“Why students should be allowed to eat in class” Analysis

 “Why students should be allowed to eat in class” Analysis

The article I read was titled “Why students should be allowed to eat in class” written by Michael Murray. I found this article by searching a topic that could be argued about; in this case it was whether students should be allowed to eat in class.  He uses Ethos, Pathos, Logos, and Ad Hominem throughout the article to argue his opinion.

To summarize my article; students are under a lot of physical and mental pressure in the classroom and while doing extracurricular activities. According to Murray’s research on the topic of how often a healthy body should  eat, a person should eat and or graze about five to seven times per day to stay focused and hydrated. Students should not have to stuff their face with food at while at their locker or only be allowed to visit the water fountain in between classes. This article was written with a lot of emotion so I do not feel the author is very credible.

The author instantly started using Pathos. According to http://courses.durhamtech.edu/perkins/aris.html Pathos is described as the emotional or motivational appeals; vivid language, emotional language and numerous sensory details. In the first paragraph he states “ Students today experience a world of greater pressure than ever before. Academic standards and expectations have never been higher. Teachers are more demanding, especially since they are rated on how well their students perform.” The author is sympathizing with the students by explaining that they are pressured to work harder academically.  

Murray brings up his next point about how students are involved in extracurricular activities where coaches and club advisors can be demanding. Included in that paragraph he states “In order to keep up the pace, and be in top mental and physical condition, students constantly need to keep their bodies fueled, making proper nutrition and hydration a must.” His statement is an appeal to logos because Any person would need the physical capability to juggle all of these activities.. According to http://courses.durhamtech.edu/perkins/aris.html logos is the logic used to support a claim (induction and deduction); can also be the facts and statistics used to help support the argument. Another appeal to logos can be found as the author mentions that students need to eat more throughout the day and more often. “When you think of it that way, it is obvious that students need to eat more often during the school day than just lunchtime. Even if they eat breakfast, waiting for lunch is not good enough. Sometimes lunch doesn’t come for four to five hours after breakfast, and that is too long to wait. Unfortunately, some students skip breakfast all together and this is a huge mistake. To be at their best, students cannot skip meals. They need something healthy to eat mid-morning, mid-afternoon, and mid-evening, with constant hydration.” Although this is very ideal, it is not realistic that the student will eat this many times a day, especially while in school.  Instruction will have to resume at a certain point and the student cannot interrupt the class with a mid-morning snack.  Furthermore, allergies have to be taken into consideration and the student is going to constantly get up to either throw away trash or use the restroom.  Plus, with an entire class eating, they’ll be focused on their food and not their schoolwork.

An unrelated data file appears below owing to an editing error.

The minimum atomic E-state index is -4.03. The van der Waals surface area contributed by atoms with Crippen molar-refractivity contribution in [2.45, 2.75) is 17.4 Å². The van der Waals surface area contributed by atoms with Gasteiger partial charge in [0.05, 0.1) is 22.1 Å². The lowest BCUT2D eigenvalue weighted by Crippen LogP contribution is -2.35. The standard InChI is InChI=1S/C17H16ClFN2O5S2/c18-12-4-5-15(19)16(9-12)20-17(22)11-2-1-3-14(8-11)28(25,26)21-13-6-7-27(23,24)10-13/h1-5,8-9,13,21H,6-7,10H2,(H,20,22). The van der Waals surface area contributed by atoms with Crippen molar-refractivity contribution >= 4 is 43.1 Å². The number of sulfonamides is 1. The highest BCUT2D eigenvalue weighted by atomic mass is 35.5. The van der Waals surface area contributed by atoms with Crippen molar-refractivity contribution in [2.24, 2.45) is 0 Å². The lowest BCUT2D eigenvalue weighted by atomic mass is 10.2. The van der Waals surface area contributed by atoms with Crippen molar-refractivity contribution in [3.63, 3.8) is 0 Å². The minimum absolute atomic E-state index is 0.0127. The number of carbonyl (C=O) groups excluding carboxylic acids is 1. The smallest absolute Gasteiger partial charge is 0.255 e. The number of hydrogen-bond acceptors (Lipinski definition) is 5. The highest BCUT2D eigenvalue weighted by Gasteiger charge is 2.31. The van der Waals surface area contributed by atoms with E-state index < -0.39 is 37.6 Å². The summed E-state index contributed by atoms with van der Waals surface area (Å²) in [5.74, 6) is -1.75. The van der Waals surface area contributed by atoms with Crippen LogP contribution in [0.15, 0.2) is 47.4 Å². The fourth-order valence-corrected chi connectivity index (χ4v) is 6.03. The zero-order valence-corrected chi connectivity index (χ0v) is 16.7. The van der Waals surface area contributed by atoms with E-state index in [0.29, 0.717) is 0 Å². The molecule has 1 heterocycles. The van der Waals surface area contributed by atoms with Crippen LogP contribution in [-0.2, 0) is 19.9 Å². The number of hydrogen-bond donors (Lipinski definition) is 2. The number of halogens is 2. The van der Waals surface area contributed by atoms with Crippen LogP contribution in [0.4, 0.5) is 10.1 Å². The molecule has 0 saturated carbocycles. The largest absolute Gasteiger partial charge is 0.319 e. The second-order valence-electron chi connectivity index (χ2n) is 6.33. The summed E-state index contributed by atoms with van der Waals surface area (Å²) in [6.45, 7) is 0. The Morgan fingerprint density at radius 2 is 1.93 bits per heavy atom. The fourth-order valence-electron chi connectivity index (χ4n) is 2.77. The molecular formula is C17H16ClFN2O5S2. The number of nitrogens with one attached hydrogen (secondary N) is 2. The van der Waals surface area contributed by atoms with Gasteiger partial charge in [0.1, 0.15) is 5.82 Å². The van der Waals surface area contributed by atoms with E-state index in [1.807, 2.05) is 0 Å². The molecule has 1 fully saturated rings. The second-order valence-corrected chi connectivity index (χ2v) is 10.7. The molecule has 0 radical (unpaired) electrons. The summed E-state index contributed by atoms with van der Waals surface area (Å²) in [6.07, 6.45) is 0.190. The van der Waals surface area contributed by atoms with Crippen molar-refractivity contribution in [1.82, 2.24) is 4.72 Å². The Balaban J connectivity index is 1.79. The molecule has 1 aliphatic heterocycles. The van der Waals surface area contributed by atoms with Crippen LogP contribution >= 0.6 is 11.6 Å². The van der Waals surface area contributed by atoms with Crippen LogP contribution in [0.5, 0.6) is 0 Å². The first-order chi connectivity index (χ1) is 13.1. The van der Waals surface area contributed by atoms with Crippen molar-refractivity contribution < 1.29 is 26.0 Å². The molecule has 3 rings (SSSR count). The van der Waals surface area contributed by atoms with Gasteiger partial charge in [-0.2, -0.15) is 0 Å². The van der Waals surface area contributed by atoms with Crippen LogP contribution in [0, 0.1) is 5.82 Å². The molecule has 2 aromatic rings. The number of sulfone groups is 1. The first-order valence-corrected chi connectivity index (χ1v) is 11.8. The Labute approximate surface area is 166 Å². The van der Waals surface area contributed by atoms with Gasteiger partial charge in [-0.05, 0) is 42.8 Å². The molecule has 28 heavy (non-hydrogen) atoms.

Also included in that paragraph is the Ad Hominem fallacy when the author states: “Is this being considered by teachers, coaches, advisers, parents and students themselves? Are we making this a priority?” Setting up parents, teachers, etc. to be blamed as they are not mindful of the child’s diet.

All in all this article has some credibility but with all the emotion embedded it does lose some of it.

 

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